Believe it or not, your assets and your investments matter even after death. You would think, “I’ll be dead anyway, it doesn’t really matter”, but ensuring that your assets are distributed in the right manner is important. Especially if you will be emigrating to another country; that way, you ensure that your loved ones are well taken care of even when you’re gone.
Otherwise, what really are we working for? It’s generally advisable to review and update your will when you emigrate, as the laws and regulations governing wills and estates can vary between countries. Especially since a will is the most neglected yet most important document that all of us need to have in our “file of documents”.
Here are some reasons why you might consider updating your will when emigrating from South Africa:
Different legal systems: The legal requirements and regulations surrounding wills and estates can vary significantly from one country to another. When you emigrate, you may become subject to the laws and procedures of your new country of residence, which could impact the validity and execution of your existing will.
A will drafted in South Africa will cover your worldwide assets, no matter where you will be emigrating to, especially if you leave certain assets or investments in South Africa when you emigrate. It is obvious if you do emigrate and you leave no assets whatsoever in South Africa, that you should then draft a new will in the country where you will find yourself in.
Inheritance laws: In some countries, there may be forced heirship rules that dictate how assets are distributed upon death, which can be different from South African law.
For example, countries like Portugal and Italy have specific laws governing the disposal of your assets, so it will be advisable to draft a separate will covering your assets in those countries. You can then still retain your SA will for any assets that remain here.
Portugal and Italy laws specifically state that a specific portion of your assets (estate) there must go to your children regardless of what the will specifies.
Asset Location: If you have assets in South Africa and assets in your new country of residence, it may be prudent to have separate wills or estate planning documents for each jurisdiction, as the legal systems may have different requirements for handling international assets.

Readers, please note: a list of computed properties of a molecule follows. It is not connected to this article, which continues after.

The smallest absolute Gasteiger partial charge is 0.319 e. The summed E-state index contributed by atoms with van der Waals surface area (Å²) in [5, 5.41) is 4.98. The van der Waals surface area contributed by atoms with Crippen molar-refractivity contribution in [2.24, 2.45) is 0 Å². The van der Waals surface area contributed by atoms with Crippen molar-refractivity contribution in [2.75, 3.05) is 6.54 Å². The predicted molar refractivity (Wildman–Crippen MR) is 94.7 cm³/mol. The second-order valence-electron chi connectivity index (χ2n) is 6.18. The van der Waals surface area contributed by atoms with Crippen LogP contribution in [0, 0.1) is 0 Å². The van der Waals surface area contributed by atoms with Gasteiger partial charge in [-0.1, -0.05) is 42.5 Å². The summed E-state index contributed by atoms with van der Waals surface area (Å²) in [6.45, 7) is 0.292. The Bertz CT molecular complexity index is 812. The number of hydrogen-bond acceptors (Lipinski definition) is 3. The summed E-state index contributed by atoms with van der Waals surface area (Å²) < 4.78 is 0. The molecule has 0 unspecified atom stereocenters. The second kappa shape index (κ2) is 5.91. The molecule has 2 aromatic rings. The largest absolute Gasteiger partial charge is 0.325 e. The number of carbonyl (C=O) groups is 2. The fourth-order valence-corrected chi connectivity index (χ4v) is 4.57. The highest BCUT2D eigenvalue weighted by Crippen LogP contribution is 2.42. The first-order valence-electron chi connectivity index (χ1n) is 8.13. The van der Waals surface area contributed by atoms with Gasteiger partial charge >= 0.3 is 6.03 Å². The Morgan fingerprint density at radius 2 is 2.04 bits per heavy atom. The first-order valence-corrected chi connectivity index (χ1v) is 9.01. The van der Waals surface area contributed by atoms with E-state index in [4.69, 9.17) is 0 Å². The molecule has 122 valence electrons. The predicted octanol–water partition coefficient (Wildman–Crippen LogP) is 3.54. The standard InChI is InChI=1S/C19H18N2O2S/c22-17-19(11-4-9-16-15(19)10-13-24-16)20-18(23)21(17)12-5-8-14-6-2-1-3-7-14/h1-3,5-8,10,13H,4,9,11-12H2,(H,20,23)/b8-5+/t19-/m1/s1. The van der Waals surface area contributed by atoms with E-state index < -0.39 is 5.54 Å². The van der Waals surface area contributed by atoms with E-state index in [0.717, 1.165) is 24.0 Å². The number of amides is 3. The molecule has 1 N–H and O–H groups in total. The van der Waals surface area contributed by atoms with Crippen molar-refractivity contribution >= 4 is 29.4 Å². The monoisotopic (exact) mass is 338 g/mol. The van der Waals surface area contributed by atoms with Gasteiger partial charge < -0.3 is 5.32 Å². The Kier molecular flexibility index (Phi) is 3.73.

If you have a will in South Africa that covers your worldwide assets and in which, because of a strained relationship with your children, you bequeath your entire estate to “the man on the street” instead of to your children, but you have settled in Portugal or Italy, the bequest to the man on the street will only be valid as far as your assets in South Africa are concerned, but assets in anyone of these countries will go directly to your children, no matter what your Will specifies.
Tax implications: The tax laws regarding inheritance and estate taxes can vary between countries. It’s important to consider the potential tax implications of your estate plan when you move to a new country.
Executors and beneficiaries: If your chosen executor or beneficiaries reside in South Africa and you move to a different country, it may be practical to update your will to appoint individuals who are more accessible and familiar with the laws of your new country.
If you die and you have retained your SA will, your estate (including your will), will be reported to the Master of the High Court in South Africa, and an Appointment Letter (Letters of Executorship) will be issued here. The application will then be made to the Master for specific court-sealed and certified documents to be issued for overseas use. These documents will then be sent to solicitors in the country you find yourself in, and they will have to administer that portion of your estate according to the terms and conditions of your SA will.
If you have any doubts, rather have a separate will drafted in your new country to cover your assets there and retain your SA will to cover assets here.
To ensure that your will is valid and up to date when emigrating, it’s advisable to consult an estate planning company that will draft your will to cover your worldwide assets, thereby avoiding the unnecessary expenses of having a separate will drafted just because you are going to or have emigrated from South Africa.
Why delay until things take a turn for the worse? Take proactive steps to organise your affairs. If you’re eager to receive expert guidance from a trusted estate planning firm, reach out to Global & Local now – we’re here to empower you.